Tassel Throw Blanket DIY – sponsored by “My Own Fringemaker“
Sometimes, it works out that when I finish making something with my own two hands – I say to myself, “Wow. Did I just make that?”
And sometimes I say to myself, “I hope no one looks too close – because eeeeek – I hope this holds together”.
But I really know it is a slam dunk kind of project, when I show my husband and he says, “Wow! Did you just make that!?”
And I grin from ear to ear and say, “Yep. With my own two hands – and I rock”.
I’ll let you guess what the reaction was with this tassel throw blanket. 😉 But let me assure you – you are going to feel pretty darn amazing once you finish making it – with your own two hands.
It will be the most perfect snuggle buggle kind of blanket for the upcoming winter days.
And it will dress your couches or beds in better-than-pottery-barn style.
I’m going to first show you how easy it is to make tassels from any type of yarn of your choosing, and then how to sew them between 2 pieces of super soft fabric.
Here we go!
- The yarn is for your tassels. I used a full large skein of baby soft yarn to make enough for 2 ends of the blanket – about 22 tassels. Just pick the type of yarn that will coordinate with the fabric you choose and make sure it doesn’t unravel horribly.
- I used 1 and 1/2 yards of fabric for both the front and back piece of the blanket. If you want a larger blanket – buy more fabric. 1 1/2 yards is a good size for a throw. You can essentially use any type of fabric, but I choose the softest most lovely plush white and off whites I could find at Joann’s.
- Safety Pin
- All sewing essentials
If you read my tutorial on how to make a Pom Pom Wreath, you’ll already know about the “My Own Fringemaker” product. It is a really handy tool if you plan to make a lot of pom poms, fringe, or tassels – as I’ll show you how below. You can probably set up some kind of contraption of your own to hold your yarn for making your tassels, but if you plan to make a lot I highly recommend the “My Own Fringemaker.” I’ve really had a lot of fun with it!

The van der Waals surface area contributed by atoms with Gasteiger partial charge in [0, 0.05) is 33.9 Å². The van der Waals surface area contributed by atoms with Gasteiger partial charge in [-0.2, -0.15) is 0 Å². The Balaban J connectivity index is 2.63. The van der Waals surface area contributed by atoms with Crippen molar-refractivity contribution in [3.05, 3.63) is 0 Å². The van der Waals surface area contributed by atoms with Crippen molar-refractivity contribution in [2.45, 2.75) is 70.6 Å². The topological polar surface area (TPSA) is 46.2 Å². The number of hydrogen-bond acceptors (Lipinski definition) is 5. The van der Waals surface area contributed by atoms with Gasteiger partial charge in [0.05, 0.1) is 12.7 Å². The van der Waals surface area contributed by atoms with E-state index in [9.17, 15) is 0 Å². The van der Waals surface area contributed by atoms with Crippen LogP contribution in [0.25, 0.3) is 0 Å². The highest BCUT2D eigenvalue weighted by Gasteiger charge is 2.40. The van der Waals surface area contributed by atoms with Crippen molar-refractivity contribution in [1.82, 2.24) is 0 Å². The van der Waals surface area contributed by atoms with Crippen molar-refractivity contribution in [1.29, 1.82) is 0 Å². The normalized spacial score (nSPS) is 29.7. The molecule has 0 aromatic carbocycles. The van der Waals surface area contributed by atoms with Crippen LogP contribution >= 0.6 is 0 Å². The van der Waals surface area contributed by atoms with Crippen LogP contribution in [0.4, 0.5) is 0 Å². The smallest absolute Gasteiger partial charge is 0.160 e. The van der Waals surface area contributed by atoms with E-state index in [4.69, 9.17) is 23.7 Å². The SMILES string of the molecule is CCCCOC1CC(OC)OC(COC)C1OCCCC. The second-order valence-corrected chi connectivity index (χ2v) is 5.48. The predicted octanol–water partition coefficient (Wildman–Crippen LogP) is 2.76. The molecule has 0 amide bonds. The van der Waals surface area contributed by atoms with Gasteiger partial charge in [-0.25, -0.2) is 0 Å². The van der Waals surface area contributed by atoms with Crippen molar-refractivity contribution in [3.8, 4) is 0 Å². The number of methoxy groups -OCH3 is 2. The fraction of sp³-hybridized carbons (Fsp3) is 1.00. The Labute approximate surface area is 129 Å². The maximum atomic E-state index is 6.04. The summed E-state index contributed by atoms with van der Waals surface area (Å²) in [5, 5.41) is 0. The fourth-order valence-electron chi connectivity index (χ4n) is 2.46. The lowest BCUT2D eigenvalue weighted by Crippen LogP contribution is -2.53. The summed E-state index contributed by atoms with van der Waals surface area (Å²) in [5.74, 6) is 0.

To Make the Tassel’s:
- Wrap the end of the yarn around both the metal poles and tie a knot at the bottom.
- Wind your yarn around and around the metal poles until you’ve achieved the bulk you desire for your tassel. Cut the end off at the bottom pole.
- Cut a separate piece of yarn about a complete arms span in length. Wrap it around your wound up yarn and find the center point and line in up about an inch down from your wound up yarn.
- Cross the separate piece in the front, as if you were going to tie a knot.
5. As tight as you can, wind the yarn on the left going up, and the yarn on the right going down, until you’ve achieved the bulk of the midpoint which you desire.
6. Take your safety pin and wrap the end of the piece of yarn hanging on the right through it. Then you will poke this piece through the center and top of the wound up yarn until it comes out to the left, using the safety pin as a guide. (I have a paper clip shown here, but I quickly discovered a safety pin worked better).